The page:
Sunlight and hydrogen replace fossil fuels

Humankind relies greatly on fossil fuels which historically have been abundant and are energy-rich, but which also contribute to pollution, affecting our climate. Alternative energy sources that do not harm the planet are necessary for sustaining future generations. Dr. Kara Bren, Professor of Chemistry at the University of Rochester, uses biomolecules to help create inexpensive fuel and storing the sun’s energy when the sun isn’t shining. The systems Dr. Bren creates convert light energy into chemical energy by driving the synthesis of a fuel, similar to the process of photosynthesis in plants -- using sunlight and water to make hydrogen fuels. Termed “artificial photosynthesis,” the energy produced and stored by Dr. Bren and her team is a convenient source of fuel that provides a clean, carbon-free fuel cycle.

Dr. Bren’s use of nontoxic, environmentally friendly, and biodegradable molecules to convert solar energy into chemical energy offers a unique approach to the global energy problem. Specifically, she and her group are using proteins and metal-peptide complexes, which are some of the most efficient catalysts but have received less study than synthetic systems. Furthermore, her approach also allows her team to gain new insights into how nature performs similar reactions, and thus contributes to building fundamental knowledge. Dr. Bren’s group has successfully made their first generation biomolecular catalysts, and expects to characterize them in the next few years. Therefore, this research has the potential to move out of the lab as it is scaled-up for energy solutions in the near future.

Current research includes:

  • New Biological Pathways: Conducting artificial photosynthesis requires a source of electrons, which typically amounts to scientists adding a specific chemical to the reaction. Dr. Bren is developing novel biological pathways to provide those electrons in a sustainable manner.

  • Sustainable Fuels: Dr. Bren is working to convert water into fuel, similar to the way in which plants convert sunlight and water into energy to grow. This research would build the foundation for future energy applications that are clean, efficient, and biobased.

From a young age, Dr. Kara Bren’s interests in science motivated her towards a curiosity about the world around her. Her father, a middle school science teacher, was constantly pointing out the magic that science presented in their day-to-day lives. Dr. Bren remembers family vacations where her dad would teach her about minerals, stars, and the planets. Even while at home, she would curl up next to her dad to watch NOVA, perhaps even before she understood what was going on. His excitement and passion for understanding the world gave her a thrill as well.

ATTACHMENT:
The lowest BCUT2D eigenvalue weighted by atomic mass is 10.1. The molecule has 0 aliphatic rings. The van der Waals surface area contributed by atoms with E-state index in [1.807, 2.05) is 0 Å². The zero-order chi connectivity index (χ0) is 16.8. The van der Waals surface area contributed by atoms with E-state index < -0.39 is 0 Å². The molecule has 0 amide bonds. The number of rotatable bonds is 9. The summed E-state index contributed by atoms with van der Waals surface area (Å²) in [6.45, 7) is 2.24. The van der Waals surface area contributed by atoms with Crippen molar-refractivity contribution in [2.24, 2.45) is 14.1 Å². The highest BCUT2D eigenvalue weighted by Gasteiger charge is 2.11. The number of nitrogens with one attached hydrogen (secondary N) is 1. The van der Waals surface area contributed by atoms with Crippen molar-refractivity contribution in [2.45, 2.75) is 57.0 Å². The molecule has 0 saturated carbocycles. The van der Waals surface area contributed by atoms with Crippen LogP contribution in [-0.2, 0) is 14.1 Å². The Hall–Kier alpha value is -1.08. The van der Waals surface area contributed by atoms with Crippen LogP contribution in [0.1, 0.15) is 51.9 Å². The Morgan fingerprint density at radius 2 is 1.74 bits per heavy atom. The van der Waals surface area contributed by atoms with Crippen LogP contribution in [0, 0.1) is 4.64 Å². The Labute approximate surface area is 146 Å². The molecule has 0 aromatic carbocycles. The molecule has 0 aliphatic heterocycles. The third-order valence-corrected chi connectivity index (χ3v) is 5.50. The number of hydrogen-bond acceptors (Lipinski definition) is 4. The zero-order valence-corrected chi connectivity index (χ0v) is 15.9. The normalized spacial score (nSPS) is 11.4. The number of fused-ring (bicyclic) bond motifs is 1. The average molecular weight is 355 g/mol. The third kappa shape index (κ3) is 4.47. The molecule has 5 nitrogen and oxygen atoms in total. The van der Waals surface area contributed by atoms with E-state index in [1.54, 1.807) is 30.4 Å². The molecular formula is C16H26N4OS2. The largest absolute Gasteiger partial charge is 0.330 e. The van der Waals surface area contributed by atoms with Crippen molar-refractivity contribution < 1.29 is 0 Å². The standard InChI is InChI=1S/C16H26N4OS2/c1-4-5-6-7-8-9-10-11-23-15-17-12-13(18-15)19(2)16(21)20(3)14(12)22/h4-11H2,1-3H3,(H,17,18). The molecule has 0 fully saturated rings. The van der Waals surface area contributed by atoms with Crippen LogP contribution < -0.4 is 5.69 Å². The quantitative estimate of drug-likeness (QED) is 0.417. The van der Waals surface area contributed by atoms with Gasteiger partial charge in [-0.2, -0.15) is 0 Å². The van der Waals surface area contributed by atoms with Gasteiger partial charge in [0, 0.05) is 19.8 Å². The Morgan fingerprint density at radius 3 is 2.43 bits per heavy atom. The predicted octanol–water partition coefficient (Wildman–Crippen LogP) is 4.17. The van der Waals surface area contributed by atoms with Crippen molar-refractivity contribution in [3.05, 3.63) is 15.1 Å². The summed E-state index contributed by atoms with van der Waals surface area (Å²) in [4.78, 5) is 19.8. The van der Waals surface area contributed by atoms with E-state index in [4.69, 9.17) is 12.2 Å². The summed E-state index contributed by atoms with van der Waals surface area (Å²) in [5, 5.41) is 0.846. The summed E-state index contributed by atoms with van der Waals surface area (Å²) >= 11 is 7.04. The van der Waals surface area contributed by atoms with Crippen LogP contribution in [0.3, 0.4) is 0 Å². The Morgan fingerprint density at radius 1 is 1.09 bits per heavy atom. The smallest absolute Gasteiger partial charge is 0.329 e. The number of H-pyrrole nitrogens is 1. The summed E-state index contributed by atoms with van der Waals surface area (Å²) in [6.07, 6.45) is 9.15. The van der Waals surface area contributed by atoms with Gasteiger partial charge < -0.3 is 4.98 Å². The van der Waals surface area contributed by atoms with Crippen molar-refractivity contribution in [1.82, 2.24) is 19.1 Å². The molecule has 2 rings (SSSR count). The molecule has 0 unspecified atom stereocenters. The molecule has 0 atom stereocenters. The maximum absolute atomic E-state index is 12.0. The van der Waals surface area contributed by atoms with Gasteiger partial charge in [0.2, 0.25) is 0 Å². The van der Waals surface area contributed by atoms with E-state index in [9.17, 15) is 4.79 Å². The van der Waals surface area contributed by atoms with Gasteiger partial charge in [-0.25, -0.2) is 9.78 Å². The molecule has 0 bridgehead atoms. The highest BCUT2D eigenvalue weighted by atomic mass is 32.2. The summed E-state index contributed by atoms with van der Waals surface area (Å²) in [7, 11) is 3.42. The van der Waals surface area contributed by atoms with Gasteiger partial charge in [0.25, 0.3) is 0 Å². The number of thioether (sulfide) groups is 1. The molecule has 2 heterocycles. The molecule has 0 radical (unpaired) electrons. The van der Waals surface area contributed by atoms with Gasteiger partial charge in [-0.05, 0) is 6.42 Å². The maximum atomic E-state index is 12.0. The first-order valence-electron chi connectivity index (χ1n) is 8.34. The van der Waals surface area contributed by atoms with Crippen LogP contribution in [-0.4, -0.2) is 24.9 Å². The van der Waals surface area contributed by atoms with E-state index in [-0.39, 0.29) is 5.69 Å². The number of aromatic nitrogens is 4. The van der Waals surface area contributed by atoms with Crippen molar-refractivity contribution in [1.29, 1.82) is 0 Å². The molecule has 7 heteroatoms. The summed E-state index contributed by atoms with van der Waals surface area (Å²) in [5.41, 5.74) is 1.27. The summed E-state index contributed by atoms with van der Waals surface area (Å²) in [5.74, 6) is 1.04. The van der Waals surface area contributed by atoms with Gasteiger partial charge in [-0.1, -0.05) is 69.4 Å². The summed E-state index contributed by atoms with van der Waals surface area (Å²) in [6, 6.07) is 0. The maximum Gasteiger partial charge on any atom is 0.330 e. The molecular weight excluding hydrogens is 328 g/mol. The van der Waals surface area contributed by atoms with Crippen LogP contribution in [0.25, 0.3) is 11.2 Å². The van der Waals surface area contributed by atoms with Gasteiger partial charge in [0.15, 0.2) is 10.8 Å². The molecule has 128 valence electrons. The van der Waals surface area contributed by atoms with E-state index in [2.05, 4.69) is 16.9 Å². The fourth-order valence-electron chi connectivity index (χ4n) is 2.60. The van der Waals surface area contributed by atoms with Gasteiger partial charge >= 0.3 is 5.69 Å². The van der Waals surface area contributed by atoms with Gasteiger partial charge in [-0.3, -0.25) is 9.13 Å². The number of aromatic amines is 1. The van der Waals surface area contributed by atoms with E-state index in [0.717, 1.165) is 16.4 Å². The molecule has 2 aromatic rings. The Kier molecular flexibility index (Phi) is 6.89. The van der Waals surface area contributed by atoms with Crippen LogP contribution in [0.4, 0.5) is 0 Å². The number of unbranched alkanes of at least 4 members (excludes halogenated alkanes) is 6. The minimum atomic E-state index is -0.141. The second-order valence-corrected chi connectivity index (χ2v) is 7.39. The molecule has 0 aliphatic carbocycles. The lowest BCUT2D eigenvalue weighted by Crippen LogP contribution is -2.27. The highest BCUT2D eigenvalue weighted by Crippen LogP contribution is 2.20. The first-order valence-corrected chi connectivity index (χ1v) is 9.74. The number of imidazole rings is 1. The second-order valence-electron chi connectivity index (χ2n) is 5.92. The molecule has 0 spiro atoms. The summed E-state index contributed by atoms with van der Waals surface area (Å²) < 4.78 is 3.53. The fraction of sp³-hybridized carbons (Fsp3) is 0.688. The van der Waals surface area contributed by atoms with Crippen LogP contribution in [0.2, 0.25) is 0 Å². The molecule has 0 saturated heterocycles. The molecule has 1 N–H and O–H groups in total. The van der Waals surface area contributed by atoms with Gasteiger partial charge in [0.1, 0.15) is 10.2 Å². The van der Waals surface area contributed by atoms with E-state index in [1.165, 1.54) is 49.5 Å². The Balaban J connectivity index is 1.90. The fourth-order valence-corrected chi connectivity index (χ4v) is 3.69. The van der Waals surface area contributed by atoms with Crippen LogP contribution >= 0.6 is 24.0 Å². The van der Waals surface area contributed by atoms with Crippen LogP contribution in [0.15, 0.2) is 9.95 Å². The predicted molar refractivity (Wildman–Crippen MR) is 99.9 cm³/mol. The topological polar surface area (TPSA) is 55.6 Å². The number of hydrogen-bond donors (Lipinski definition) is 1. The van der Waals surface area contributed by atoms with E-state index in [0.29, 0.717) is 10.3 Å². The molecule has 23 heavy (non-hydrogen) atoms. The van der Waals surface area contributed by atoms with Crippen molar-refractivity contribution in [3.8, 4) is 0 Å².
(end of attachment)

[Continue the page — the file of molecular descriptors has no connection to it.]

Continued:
Dr. Bren’s interest in chemistry came to light while in college. When she began taking various courses, she realized that chemistry had branches to all other areas of science. For this reason, she felt like pursuing chemistry would allow her to discover new and exciting things in many different directions, or even in an entirely unforeseeable one. Furthermore, she appreciated that through working in chemistry she could have an influence on the molecular perspective of life. Since the beginnings of her career in chemistry, Dr. Bren has found that she can both express her creativity and learn how things work through chemistry. She continues to be excited because of both the beauty of molecules and the practical aspects of chemistry as a science.

In her free time, aside from research, Dr. Bren enjoys playing the piano, a talent she has fostered since she was three years old. Coming from a musical family, she recalls each of her family members playing an instrument and enjoying music together. In fact, Dr. Bren even played the piano on TV when she was five. Unfortunately, the recording has since been lost; however, she remembers with clarity the nerves she had while settling upon the piano bench in her ruffled dress. Aside from music, Dr. Bren also enjoys the company of her dog and cross country skiing.


Guest Professor of Biochemistry, Lund University, Sweden, 2014

American Chemical Society PROGRESS/Dreyfus Lectureship Award, 2006

Alfred P. Sloan Research Fellow, 2003-2005

Paul Saltman Memorial Lecturer, 2004

NIH National Research Service Award, 1996-1997